Some observers think the Florida Commission faces an uphill battle. Notwithstanding the definition of “structured finance instruments” in the European Union directive, they say, ESMA likely views any transaction that depends upon the performance of an asset or pool of assets as structured finance.
"The rating agencies are doing what they are supposed to do. They’re being conservative to make sure, from a regulatory point of view, they won’t get dinged,” said Ron D’Vari, CEO of New Oak, a financial consultancy that specializes in risk and regulatory compliance. “And all three of them were doing it that way … so the risk of not getting the business [being hired to rate a deal] was lower.”
Jeffrey Manns, an associate professor of law at George Washington University, said he believes the utility bonds meet the European regulatory definition of structured finance. Whether treating all structured finance the same is a good idea is another question.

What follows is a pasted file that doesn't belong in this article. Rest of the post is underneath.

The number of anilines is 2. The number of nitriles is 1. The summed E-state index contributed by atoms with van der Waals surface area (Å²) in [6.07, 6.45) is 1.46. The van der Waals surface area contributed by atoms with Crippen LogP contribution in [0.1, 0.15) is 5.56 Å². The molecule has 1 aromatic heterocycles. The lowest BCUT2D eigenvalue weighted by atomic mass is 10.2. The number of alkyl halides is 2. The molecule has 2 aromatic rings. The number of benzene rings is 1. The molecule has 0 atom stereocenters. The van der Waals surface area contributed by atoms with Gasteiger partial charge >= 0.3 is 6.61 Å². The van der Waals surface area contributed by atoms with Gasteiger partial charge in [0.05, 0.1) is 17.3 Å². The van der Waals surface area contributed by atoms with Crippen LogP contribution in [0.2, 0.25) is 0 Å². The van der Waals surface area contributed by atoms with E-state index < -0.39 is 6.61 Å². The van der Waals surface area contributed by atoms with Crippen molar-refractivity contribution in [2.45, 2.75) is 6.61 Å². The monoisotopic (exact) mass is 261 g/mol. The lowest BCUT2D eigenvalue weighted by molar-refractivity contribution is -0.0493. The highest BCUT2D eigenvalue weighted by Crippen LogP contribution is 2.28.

“The real argument that the Florida utility regulator is making is that the EU regulator’s definition of structured finance is overly inclusive; it draws in products that really don’t post that great a risk,” Manns said. “The structure of utility securitizations makes them far less risky than the other types of securitization that we think of as contributing to the financial crisis.”
The Florida Commission should try a more nuanced argument, Manns said. “They should advocate that the EU should have a more granular analysis in determining structured finance risks. It’s unfair to throw all structured finance into a single basket. “
But he said that ESMA is likely worried that, if it carves out an exception for this asset class, it could face greater pressure to carve out one for others.
Fichera said the issue is not the amount of risk posed by utility bonds, but the nature of the risk. Unlike bonds backed by, say, residential mortgages or auto loans, utility fee bonds are not backed by a finite pool of assets. That’s why there is no tranching of credit risk.
Question of Market Integrity
“It’s a question of market integrity,” Fichera said. “What does ‘sf’ signify?”
Perhaps the closest comparable securities are bonds backed by credit card receivables, which are issued from a master trust that allows the sponsor to contribute new assets – and issue additional credit card-backed securities. But sponsors of credit card backed securities contribute additional collateral at their discretion. (Credit card securitizations also have multiple layers of risk.) By comparison, sponsors of utility fee bonds are obliged to true up the fees backing these bonds.